Join Scott Clear for an in-depth discussion in this video Defining industrial design, part of Industrial Design Foundations.
- Industrial design. What is that? Industrial plus design. Usually when people ask me what I do for a living they get the design part roughly right. It has something to do with creativity. But industrial. Usually they jump to the conclusion that maybe I design factories for a living, or maybe I design machinery for a living. Though that may be possible, but that's not usually the correct definition. If we look back, when did industrial design surface? It had to do with the Industrial Revolution.
When we start thinking about Industrial Revolution, it starts to make a lot more sense. Before the 1900s we had craftsman. The craftsman, they learned their trade. They handed it down from generation to generation and that's how we learned how to make stuff. But Great Britain started exploding with the Industrial Revolution in the early 1900s, and that created a new path for creativity, which meant not crafting things, not designing only one thing, but master application of something.
So in the Industrial Revolution we had to have a new type of designer that knew how to manufacture and make something in a massive quantity so we could have it easily afforded, so it was mass distributed, and these are the types of things that created a different path and that's how the industrial design came. If we fast forward to today, you'll hear a lot more definitions of what an industrial designer is. Most of the descriptions are usually around something to do with the user or user-centric, or there's some kind of designing and user experience, which is great, because that's what we're designing for.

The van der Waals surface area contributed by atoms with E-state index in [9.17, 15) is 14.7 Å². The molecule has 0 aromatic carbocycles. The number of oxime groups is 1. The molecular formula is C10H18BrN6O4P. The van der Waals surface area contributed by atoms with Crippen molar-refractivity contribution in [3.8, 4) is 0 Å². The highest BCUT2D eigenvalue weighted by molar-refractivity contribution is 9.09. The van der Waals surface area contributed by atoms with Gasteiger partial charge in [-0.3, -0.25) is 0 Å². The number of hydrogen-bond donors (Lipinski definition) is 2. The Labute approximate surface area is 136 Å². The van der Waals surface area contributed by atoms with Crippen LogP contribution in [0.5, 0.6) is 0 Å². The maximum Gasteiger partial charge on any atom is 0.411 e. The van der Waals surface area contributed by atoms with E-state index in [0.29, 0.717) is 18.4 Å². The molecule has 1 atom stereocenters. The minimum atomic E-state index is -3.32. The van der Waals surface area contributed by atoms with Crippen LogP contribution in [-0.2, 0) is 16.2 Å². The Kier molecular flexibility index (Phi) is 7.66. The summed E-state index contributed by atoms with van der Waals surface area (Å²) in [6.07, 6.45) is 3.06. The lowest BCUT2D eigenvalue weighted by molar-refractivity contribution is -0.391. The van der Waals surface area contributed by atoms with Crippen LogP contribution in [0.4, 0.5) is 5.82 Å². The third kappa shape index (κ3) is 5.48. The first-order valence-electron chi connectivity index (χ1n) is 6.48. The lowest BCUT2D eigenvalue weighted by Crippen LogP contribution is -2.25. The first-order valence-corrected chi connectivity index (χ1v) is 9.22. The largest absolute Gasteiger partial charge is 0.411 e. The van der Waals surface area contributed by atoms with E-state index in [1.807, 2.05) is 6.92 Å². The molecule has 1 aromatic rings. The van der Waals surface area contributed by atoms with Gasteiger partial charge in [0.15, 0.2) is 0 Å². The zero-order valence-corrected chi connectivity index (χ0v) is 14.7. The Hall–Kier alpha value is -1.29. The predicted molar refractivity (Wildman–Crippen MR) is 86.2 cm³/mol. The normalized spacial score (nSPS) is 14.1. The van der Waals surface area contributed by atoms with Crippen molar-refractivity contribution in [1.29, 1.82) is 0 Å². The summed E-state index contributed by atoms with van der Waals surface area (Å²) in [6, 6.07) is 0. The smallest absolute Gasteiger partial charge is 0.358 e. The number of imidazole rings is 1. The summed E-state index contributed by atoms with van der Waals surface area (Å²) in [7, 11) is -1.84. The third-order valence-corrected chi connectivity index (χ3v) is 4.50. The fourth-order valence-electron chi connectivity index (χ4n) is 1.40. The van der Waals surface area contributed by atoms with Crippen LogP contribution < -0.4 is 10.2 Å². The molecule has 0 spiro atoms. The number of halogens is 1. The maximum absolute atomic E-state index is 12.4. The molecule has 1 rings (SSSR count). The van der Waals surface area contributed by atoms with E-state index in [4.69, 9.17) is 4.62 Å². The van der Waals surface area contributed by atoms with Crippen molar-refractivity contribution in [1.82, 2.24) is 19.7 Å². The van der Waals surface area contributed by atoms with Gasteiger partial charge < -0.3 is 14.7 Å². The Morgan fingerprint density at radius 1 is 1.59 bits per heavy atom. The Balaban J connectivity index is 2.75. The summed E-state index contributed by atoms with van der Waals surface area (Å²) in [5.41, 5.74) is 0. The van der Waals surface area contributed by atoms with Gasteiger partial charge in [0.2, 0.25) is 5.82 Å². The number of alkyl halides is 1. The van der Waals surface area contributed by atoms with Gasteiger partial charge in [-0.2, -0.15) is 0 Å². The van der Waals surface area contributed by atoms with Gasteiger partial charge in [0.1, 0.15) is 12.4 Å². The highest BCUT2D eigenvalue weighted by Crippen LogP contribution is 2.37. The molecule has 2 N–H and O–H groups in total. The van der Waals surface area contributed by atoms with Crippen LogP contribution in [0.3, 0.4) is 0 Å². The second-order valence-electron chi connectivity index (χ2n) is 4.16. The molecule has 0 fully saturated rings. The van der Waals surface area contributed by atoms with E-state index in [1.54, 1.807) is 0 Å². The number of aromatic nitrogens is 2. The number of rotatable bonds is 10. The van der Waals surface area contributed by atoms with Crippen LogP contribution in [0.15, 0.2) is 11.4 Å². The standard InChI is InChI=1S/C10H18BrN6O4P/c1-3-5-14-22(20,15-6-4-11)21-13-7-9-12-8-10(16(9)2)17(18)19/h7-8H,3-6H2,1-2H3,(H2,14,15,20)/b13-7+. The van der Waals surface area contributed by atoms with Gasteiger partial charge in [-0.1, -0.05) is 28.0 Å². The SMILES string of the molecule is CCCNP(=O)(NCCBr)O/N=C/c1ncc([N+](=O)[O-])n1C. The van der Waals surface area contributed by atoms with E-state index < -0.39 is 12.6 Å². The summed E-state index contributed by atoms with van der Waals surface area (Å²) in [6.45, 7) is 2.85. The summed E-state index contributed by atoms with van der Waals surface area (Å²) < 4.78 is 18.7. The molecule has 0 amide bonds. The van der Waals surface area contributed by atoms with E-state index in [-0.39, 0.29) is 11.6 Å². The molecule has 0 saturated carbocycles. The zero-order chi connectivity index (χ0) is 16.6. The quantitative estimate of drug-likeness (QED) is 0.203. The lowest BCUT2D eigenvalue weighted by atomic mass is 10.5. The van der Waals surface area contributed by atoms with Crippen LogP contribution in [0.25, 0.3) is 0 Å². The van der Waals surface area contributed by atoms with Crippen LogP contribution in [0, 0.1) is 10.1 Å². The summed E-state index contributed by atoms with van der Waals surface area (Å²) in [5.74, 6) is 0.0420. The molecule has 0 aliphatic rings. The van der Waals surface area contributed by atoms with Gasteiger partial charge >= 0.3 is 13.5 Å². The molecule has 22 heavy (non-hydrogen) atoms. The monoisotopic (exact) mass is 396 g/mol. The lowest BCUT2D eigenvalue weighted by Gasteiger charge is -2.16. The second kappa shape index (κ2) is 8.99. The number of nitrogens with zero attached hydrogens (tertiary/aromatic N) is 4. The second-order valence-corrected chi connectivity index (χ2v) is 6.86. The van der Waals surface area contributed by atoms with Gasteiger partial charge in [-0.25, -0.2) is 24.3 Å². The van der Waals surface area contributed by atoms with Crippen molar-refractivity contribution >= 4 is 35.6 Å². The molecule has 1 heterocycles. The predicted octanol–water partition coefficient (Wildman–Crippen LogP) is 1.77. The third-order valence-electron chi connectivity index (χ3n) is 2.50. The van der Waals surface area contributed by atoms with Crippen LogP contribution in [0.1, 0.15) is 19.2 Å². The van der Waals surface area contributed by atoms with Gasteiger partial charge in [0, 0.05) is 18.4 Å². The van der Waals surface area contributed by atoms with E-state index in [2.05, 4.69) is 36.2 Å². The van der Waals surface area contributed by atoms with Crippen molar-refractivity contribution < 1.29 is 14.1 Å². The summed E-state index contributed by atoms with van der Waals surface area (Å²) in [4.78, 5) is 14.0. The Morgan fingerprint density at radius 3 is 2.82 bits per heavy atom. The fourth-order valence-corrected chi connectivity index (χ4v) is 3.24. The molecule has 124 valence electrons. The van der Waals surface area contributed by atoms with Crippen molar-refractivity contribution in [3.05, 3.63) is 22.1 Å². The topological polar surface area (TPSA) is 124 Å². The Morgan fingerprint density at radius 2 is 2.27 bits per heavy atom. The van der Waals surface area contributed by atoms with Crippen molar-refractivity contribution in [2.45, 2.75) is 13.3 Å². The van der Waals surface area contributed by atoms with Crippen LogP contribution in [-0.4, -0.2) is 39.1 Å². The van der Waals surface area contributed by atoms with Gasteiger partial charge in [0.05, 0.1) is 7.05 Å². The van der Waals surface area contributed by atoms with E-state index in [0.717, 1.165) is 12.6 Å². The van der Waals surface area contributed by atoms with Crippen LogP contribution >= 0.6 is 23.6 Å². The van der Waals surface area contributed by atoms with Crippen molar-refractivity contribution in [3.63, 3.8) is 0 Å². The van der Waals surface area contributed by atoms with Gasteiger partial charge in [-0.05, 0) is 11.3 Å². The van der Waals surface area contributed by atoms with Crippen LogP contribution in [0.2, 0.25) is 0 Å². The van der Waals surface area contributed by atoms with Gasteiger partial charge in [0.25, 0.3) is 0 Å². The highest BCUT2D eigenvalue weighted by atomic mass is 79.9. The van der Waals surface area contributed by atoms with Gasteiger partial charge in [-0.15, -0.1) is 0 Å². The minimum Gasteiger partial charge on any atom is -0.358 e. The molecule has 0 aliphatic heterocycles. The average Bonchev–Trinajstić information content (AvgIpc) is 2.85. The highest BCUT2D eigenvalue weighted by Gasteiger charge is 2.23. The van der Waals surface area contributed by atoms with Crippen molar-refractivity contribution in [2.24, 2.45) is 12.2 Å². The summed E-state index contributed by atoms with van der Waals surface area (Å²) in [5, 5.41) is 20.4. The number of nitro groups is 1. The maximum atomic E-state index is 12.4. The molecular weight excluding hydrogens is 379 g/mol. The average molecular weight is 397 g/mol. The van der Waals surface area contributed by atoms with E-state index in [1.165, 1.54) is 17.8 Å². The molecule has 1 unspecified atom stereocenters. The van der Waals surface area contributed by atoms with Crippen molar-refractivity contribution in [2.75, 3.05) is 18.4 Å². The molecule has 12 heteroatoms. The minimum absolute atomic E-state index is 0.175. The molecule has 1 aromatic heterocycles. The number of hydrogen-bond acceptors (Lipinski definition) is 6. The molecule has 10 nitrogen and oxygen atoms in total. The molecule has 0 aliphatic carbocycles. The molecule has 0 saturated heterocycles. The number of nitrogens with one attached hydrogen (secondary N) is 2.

However, there's a lot of other things that will come into play. We still have marketing, we still have sales. We still have the distribution, your packaging, and there's several other partners in place other than the user. The industrial designer has to also keep all this in mind as well, not just the end-user. The path forward, industrial design has created and afforded us a few different paths and specialty areas now. It's not just industrial designers now. There are user-interface, we call UI. There's user-experience, we call UX.
And there's a number of other specialty paths that go into transportation, or maybe packaging, graphics, and other areas. So it's expanded. It's gone into greater detail. The definition keeps on growing, but you'll find out what's best for you. Industrial design is the general term, and then you'll see that there's going to be a specialty area that you might be even more interested in.